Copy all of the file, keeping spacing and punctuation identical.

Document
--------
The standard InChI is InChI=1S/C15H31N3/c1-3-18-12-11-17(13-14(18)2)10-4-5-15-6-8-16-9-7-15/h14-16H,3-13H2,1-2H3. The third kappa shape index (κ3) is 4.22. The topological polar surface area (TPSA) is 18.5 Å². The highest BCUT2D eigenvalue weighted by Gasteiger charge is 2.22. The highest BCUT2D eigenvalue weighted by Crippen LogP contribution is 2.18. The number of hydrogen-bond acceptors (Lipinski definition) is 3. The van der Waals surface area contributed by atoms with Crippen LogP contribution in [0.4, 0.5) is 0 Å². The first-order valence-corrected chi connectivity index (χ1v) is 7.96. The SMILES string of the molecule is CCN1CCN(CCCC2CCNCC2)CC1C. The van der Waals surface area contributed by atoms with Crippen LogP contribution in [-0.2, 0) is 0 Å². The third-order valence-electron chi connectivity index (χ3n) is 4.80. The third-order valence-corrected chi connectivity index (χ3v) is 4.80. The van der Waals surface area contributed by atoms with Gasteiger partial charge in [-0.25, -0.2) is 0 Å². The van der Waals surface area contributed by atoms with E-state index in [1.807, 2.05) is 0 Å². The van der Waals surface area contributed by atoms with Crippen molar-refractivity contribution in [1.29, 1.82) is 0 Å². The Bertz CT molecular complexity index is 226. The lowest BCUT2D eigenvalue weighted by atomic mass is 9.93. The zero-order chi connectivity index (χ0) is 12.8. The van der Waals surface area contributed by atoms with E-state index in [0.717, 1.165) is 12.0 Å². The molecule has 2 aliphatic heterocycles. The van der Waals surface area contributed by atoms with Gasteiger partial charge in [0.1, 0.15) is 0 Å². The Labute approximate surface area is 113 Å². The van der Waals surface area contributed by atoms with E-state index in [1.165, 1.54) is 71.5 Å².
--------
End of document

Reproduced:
The standard InChI is InChI=1S/C15H31N3/c1-3-18-12-11-17(13-14(18)2)10-4-5-15-6-8-16-9-7-15/h14-16H,3-13H2,1-2H3. The third kappa shape index (κ3) is 4.22. The topological polar surface area (TPSA) is 18.5 Å². The highest BCUT2D eigenvalue weighted by Gasteiger charge is 2.22. The highest BCUT2D eigenvalue weighted by Crippen LogP contribution is 2.18. The number of hydrogen-bond acceptors (Lipinski definition) is 3. The van der Waals surface area contributed by atoms with Crippen LogP contribution in [0.4, 0.5) is 0 Å². The first-order valence-corrected chi connectivity index (χ1v) is 7.96. The SMILES string of the molecule is CCN1CCN(CCCC2CCNCC2)CC1C. The van der Waals surface area contributed by atoms with Crippen LogP contribution in [-0.2, 0) is 0 Å². The third-order valence-electron chi connectivity index (χ3n) is 4.80. The third-order valence-corrected chi connectivity index (χ3v) is 4.80. The van der Waals surface area contributed by atoms with Gasteiger partial charge in [-0.25, -0.2) is 0 Å². The van der Waals surface area contributed by atoms with E-state index in [1.807, 2.05) is 0 Å². The van der Waals surface area contributed by atoms with Crippen molar-refractivity contribution in [1.29, 1.82) is 0 Å². The Bertz CT molecular complexity index is 226. The lowest BCUT2D eigenvalue weighted by atomic mass is 9.93. The zero-order chi connectivity index (χ0) is 12.8. The van der Waals surface area contributed by atoms with E-state index in [0.717, 1.165) is 12.0 Å². The molecule has 2 aliphatic heterocycles. The van der Waals surface area contributed by atoms with Gasteiger partial charge in [0.1, 0.15) is 0 Å². The Labute approximate surface area is 113 Å². The van der Waals surface area contributed by atoms with E-state index in [1.165, 1.54) is 71.5 Å².